Panic and Bad Mothering

I haven’t posted very much lately because I was in the throes of a 4-week panic attack.  In the three weeks after my first official appointment where I saw the little yolk sac that was Fetusaurus on the monitor, my cervix or some such nonsense down there went into full-scale rebellion, bleeding gently and spotting multiple times every day.  Every time I went to the bathroom, I feared the worst, and for those of you who’ve been through this, you’ll know that you go to the bathroom frequently.  So essentially, every trip to the toilet was an opportunity for renewed panic. 

I was one hundred percent convinced that I had done something horribly wrong, and at any moment Fetusaurus was going to jump ship, that he/she was going to say, “Screw this; she drank three glasses of wine the night she took the pregnancy test, and now she’s LEAKING?  Who needs this?” and claw its way out.  I called the doctor’s office.  The nurse told me that basically unless I started to hemorrhage, it probably wasn’t a big deal.  “Lady,” I wanted to say, “listen.  When I get a headache, I become convinced that it’s a brain tumor turning my cerebral cortex into cheesecloth.  When my husband is super late and doesn’t call, I am convinced that someone is scraping him off of the freeway with a spatula.  I troll Google and Web MD for fun, just to see what things could potentially be wrong with me.  I watch other peoples’ children run up cement steps and have brief, heart-stopping visions of them tripping and falling and teeth flying everywhere.”  I didn’t say this.  I put on my grown up voice, my voice that says, “I am competent and calm,” and thanked her.  Then I sat down next to the bathroom and cried, having to pee but afraid to go in.  I was sure that any minute my body would evict Fetusaurus, kick him/her to the curb.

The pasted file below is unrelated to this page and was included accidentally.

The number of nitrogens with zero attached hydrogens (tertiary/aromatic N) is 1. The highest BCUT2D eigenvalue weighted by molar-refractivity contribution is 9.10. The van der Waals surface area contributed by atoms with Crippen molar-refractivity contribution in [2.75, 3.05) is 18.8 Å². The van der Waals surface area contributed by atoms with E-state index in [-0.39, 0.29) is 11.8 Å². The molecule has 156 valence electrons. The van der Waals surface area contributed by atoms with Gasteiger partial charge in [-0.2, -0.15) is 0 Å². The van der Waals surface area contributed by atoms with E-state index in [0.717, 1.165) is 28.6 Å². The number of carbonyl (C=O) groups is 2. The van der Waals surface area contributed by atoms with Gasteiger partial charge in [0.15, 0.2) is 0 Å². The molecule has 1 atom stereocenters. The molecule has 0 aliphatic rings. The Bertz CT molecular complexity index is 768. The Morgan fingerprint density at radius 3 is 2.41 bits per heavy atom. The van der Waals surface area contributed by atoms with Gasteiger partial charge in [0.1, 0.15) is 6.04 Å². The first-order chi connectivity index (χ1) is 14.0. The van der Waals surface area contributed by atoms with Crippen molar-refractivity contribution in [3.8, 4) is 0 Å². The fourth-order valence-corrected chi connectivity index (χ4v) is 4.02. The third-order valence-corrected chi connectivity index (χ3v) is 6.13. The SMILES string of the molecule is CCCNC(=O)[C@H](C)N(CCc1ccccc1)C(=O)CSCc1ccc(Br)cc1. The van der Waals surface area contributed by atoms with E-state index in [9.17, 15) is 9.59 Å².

When that didn’t happen, I then resigned myself to the undeniable fact that while Fetusaurus still, to my knowledge, remained firmly planted, he/she was steadfastedly either refusing to grow, or committing him/herself to growing an absurd amount of legs, or a head shaped like a bottle, oblong and semi-pointy.  The bleeding stopped at about eight and a half weeks, but I was certain that this just meant that Fetusaurus’ abnormal head and octopus legs were absorbing all of it.

Finally the doctor’s appointment rolled around.  I’m not sure how I made it the whole four weeks without having a nervous breakdown.  At some point I realized that I needed to try to think the best for Fetusaurus, and really believe that he/she was okay in there, and just trust that I could find someone to special-manufacture onesies for babies with an inordinate amount of legs. 

But during the ultrasound, there was a baby in there.  The doctor pointed to the screen and said, “See?  There’s the head.  And there are two legs.  There’s an arm.”  Naturally, I fixated on the last sentence and began wondering if we should get Fetusaurus fitted for a hook or a light saber, but then she shifted the scope a bit and showed us the other arm. 

And then I could breathe again.


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